Boston—Sixteen years after the first
successful stem cells transplant using umbilical cord blood, cord blood has
proved to be a viable alternative to bone marrow as a source of these life-saving
cells to treat a variety of diseases, according to clinicians and researchers
who gathered here last month at the Sixth International Cord Blood Society
Since that landmark effort in 1988, when cord blood donated by a sibling
infused into a 5-year-old boy with Fanconi anemia resulted in a durable and
functional graft (the former patient is now a healthy 21-year-old man), use
of this type of transplant has grown dramatically, especially in children.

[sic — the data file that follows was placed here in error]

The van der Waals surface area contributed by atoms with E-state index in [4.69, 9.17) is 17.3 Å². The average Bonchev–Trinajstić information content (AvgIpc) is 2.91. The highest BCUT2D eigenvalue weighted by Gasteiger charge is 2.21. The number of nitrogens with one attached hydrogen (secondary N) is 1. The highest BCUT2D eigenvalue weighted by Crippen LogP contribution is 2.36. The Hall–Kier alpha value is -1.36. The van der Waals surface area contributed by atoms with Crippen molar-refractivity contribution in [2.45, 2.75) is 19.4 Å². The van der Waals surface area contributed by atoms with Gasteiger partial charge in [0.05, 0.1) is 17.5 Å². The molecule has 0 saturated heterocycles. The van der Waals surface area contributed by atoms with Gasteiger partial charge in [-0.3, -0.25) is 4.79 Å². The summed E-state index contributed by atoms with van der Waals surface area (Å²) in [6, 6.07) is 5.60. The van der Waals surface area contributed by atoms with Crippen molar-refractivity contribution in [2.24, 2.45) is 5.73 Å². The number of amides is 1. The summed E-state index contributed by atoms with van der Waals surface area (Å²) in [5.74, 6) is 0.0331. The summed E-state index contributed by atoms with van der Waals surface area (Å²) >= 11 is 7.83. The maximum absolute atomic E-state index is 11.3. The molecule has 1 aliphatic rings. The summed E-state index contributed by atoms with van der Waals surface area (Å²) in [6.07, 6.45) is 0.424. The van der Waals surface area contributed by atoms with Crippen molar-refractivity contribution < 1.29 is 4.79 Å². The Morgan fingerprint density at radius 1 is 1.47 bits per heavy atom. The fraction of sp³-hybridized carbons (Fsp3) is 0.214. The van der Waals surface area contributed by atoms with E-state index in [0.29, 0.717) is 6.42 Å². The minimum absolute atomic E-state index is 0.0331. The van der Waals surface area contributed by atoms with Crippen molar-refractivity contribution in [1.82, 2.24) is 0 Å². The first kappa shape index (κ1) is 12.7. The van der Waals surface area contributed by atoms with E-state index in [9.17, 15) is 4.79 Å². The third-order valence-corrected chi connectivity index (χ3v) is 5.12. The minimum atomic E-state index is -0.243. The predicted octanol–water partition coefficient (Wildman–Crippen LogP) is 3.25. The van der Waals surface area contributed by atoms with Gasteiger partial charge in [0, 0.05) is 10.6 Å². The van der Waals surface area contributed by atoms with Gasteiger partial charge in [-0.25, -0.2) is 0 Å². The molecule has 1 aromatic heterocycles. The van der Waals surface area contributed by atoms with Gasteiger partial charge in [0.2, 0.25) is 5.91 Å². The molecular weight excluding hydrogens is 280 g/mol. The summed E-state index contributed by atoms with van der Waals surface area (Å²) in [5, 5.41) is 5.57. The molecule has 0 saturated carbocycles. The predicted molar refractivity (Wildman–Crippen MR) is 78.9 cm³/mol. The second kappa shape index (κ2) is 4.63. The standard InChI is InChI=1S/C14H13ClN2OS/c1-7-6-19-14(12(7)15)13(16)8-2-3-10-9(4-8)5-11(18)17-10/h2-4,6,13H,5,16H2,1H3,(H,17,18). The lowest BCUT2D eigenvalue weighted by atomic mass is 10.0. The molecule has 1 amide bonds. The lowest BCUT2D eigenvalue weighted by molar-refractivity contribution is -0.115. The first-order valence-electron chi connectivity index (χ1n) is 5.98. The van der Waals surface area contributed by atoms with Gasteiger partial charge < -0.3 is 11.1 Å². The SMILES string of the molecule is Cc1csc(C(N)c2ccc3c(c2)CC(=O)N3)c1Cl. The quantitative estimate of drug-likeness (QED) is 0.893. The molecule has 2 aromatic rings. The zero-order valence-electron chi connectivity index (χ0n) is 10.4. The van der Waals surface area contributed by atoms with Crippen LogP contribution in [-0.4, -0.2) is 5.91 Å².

Today, said experts presenting findings from clinical and laboratory studies,
cord blood–derived stem cells are currently being used to treat a variety
of malignancies (such as blood cancers and brain tumors) and rare genetic
diseases and are showing some therapeutic potential for other conditions.
Friedrich M. Growing Role for Umbilical Cord Blood. JAMA. 2004;292(20):2453-2454. doi:10.1001/jama.292.20.2453